Most of you have heard about bitcoin and cryptocurrencies. However, there are many of you who often think that both are the same. In order to understand bitcoin you need to break it into two different components. The first will be bitcoin as the token or a snippet of code that basically represents ownership of a digital concept and the second will be bitcoin as the protocol or a distributed network that takes care of a ledger of balances or bitcoin as the token. You need to know that both are referred to as bitcoin.
Who Came Up With The Idea?
It was Satoshi Nakamoto, a pseudonymous software developer, who came up with the idea of bitcoin in the year 2008. He proposed bitcoin as an electronic payment system that is based on mathematical proof. The basic idea behind the introduction of bitcoin was to come up with a means of exchange that will be independent on any specific central authority and that could easily be transferred electronically in a more verifiable, immutable, and secure manner.
How Is Bitcoin Different From Traditional Currencies?
It is true that bitcoin can easily be used to pay for things electronically. However, both the parities should be willing for this to happen. This way it is quite similar to the traditional yen, euros or dollars. However, it does differ from the flat digital currencies in multiple ways discussed below.
- Decentralized: One of the key features of bitcoin is decentralization. There is no single specific institution that has a complete control over the bitcoin network. It is basically run by an open network of dedicated computers that are spread all across the globe and maintained by a group of coders. This feature attracts investors who have a problem with the control of government institutions and banks over their own money.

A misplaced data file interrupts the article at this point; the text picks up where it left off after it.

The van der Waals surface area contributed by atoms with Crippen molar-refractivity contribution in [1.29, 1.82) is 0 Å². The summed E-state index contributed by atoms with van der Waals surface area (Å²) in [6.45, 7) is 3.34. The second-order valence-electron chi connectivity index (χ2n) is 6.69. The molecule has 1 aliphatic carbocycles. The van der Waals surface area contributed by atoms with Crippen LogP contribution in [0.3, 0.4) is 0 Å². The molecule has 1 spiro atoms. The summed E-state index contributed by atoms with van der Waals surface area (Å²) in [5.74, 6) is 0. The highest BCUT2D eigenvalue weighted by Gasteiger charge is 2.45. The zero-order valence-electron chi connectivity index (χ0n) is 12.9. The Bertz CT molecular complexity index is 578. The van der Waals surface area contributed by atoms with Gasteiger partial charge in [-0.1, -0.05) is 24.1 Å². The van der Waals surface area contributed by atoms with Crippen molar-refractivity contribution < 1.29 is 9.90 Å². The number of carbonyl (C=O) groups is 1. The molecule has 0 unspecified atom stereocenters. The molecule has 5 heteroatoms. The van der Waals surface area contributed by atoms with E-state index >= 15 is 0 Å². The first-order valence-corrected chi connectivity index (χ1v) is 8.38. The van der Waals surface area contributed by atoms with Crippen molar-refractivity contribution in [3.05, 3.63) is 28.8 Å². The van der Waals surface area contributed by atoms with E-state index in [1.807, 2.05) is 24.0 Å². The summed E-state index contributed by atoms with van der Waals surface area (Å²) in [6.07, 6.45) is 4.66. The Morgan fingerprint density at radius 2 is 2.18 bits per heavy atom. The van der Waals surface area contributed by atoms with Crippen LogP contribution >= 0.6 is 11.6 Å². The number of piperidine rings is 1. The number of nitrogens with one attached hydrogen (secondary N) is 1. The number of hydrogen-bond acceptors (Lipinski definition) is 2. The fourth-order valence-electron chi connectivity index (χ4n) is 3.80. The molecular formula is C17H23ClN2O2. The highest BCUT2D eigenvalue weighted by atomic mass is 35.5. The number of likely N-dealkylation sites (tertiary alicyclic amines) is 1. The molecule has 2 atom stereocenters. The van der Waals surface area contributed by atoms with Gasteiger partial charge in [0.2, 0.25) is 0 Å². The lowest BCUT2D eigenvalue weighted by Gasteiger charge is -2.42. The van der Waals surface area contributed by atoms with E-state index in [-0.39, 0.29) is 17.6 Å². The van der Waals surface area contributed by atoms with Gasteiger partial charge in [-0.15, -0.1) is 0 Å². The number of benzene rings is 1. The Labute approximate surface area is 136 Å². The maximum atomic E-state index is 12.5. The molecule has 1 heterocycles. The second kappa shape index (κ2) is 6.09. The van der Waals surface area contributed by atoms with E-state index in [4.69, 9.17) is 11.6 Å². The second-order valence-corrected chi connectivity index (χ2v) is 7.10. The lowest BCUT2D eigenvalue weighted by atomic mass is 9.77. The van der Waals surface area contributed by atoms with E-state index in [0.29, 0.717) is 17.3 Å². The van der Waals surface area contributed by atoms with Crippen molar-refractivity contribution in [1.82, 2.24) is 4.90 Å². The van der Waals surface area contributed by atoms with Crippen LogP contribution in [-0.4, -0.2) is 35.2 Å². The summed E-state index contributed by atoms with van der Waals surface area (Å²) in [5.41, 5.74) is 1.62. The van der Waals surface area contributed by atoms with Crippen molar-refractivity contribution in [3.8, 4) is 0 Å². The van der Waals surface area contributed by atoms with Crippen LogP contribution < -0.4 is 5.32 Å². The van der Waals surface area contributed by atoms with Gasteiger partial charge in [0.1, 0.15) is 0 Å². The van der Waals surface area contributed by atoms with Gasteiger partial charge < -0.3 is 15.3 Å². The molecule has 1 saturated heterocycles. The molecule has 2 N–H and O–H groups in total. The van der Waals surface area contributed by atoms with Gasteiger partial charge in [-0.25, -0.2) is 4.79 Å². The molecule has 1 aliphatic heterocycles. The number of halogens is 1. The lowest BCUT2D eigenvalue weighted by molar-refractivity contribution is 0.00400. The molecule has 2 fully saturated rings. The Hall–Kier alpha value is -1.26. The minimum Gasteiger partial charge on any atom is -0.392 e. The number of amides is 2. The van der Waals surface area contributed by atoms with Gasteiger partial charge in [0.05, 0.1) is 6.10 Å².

- Limited Supply: When it comes to traditional currencies such as dollars and euros, the supply is unlimited. Central banks have the authority to issue as many currencies as needed and they also have the authority of manipulating the value of the currencies. However, with bitcoin the supply is controlled by the underlying algorithm. On an hourly basis you will find just a small number of new bitcoins trickling out.
- Pseudonymity: When it comes to traditional electronic payments, senders are normally identified for the purpose of verification and other legal obligations. However, when it comes to bitcoin, the users work in semi-anonymity. Due to the absence of a central validator, users of bitcoin need not identify themselves while sending bitcoin to any other user.
- Immutability: Unlike any other electronic fiat transactions, bitcoin transactions cannot be reversed at all. The reason behind this fact is the absence of a central adjudicator who can authorize the return of money.
- Divisibility: Satoshi is the name given to the smallest unit of a bitcoin. This smallest unit is basically one hundred millionth part of a bitcoin, which makes it approximately one hundredth of a cent. This makes micro transactions possible, which is not the case with traditional electronic money.